Indians excessively used antibiotics like Azithromycin during and before the COVID-19 pandemic, a study published in the Lancet Regional Health-Southeast Asia journal. According to the study, most of these drugs were not approved by the central drug regulator and called for “significant policy and regulatory reform”.
The findings of the study were published in the journal last week. The study also pointed out that inappropriate use of antibiotics is a significant driver of antibiotic resistance in India.
“Although the per-capita private-sector consumption rate of antibiotics in India is relatively low compared to many countries, India consumes a large volume of broad-spectrum antibiotics that should ideally be used sparingly,” the study said.
While conducting the study, the scientists analysed the data from PharmaTrac, a private-sector drug sales dataset gathered from a panel of 9,000 that are representative of sales figures across India. Moreover, the metric used defined daily dose (DDD) to calculate the per capita private-sector consumption of antibiotics.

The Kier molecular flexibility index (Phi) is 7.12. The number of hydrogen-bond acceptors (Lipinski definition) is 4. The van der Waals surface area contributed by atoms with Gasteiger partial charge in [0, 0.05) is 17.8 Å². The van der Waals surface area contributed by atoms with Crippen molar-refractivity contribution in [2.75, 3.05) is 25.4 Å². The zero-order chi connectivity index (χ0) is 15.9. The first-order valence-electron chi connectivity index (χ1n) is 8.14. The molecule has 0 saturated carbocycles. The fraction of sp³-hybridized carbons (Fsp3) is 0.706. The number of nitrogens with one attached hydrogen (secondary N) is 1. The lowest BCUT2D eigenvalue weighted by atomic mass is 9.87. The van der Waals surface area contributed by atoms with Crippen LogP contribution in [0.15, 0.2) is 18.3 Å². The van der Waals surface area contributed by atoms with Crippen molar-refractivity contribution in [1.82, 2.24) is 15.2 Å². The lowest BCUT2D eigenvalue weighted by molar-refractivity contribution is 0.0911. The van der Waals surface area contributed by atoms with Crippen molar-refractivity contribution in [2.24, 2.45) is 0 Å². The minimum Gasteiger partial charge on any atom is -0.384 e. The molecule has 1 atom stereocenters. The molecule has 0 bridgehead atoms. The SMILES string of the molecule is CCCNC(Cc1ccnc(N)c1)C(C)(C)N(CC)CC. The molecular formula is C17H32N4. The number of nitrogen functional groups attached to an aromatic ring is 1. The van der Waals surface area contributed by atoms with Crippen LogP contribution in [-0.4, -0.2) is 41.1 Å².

The findings showed that the total DDDs consumed in 2019 was 5,071 million, translating to 10.4 DDD per 1,000 population per day.
“Twelve antibiotic molecules constituted 75% of the total consumption. Azithromycin was the most consumed antibiotic molecule (640 million DDDs, 12.6%), followed by cefixime (516 million, 10.2%). Azithromycin 500mg tablet was the most consumed formulation (384 million DDDs, 7.6%), followed by cefixime 200 mg tablet (331 million DDDs, 6.5%),” the researchers said in the study.
The study also revealed that there were 1,098 unique formulations and 10,100 unique products (brands) of antibiotics in India.
Excessive use of antibiotics can lead to antibiotic resistance which is a serious public health challenge across the world. The Lancet study also stated that “although antibiotic resistance initially appeared in hospitals in the 1950s, it was the growing inappropriate use of antibiotics over the subsequent decades that contributed to the emergence of multi-drug resistant bacteria making the cure of many infections more expensive and, in some cases, impossible.”
According to the World Health Organization (WHO), a growing number of infections – such as pneumonia, tuberculosis, gonorrhoea, and salmonellosis – are becoming harder to treat as the antibiotics used to treat them become less effective. Moreover, this resistance also leads to longer hospital stays, higher medical costs and increased mortality.